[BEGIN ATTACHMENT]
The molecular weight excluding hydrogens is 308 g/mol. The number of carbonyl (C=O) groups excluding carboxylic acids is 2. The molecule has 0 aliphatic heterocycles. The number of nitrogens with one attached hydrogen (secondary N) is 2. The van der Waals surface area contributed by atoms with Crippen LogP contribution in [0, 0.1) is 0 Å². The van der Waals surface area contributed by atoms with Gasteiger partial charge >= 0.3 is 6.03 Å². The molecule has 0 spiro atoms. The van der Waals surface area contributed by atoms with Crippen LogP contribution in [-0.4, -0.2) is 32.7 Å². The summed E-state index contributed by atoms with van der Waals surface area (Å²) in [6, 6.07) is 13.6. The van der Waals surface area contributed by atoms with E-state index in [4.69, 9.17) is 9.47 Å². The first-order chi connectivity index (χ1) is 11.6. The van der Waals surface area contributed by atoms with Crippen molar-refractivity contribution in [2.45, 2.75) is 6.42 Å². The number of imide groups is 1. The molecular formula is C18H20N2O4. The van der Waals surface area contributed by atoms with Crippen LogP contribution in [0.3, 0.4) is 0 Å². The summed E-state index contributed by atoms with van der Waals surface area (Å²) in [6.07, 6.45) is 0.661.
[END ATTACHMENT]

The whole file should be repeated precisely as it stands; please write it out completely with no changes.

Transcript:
The molecular weight excluding hydrogens is 308 g/mol. The number of carbonyl (C=O) groups excluding carboxylic acids is 2. The molecule has 0 aliphatic heterocycles. The number of nitrogens with one attached hydrogen (secondary N) is 2. The van der Waals surface area contributed by atoms with Crippen LogP contribution in [0, 0.1) is 0 Å². The van der Waals surface area contributed by atoms with Gasteiger partial charge >= 0.3 is 6.03 Å². The molecule has 0 spiro atoms. The van der Waals surface area contributed by atoms with Crippen LogP contribution in [-0.4, -0.2) is 32.7 Å². The summed E-state index contributed by atoms with van der Waals surface area (Å²) in [6, 6.07) is 13.6. The van der Waals surface area contributed by atoms with E-state index in [4.69, 9.17) is 9.47 Å². The first-order chi connectivity index (χ1) is 11.6. The van der Waals surface area contributed by atoms with Crippen molar-refractivity contribution in [2.45, 2.75) is 6.42 Å². The number of imide groups is 1. The molecular formula is C18H20N2O4. The van der Waals surface area contributed by atoms with Crippen LogP contribution in [0.3, 0.4) is 0 Å². The summed E-state index contributed by atoms with van der Waals surface area (Å²) in [6.07, 6.45) is 0.661.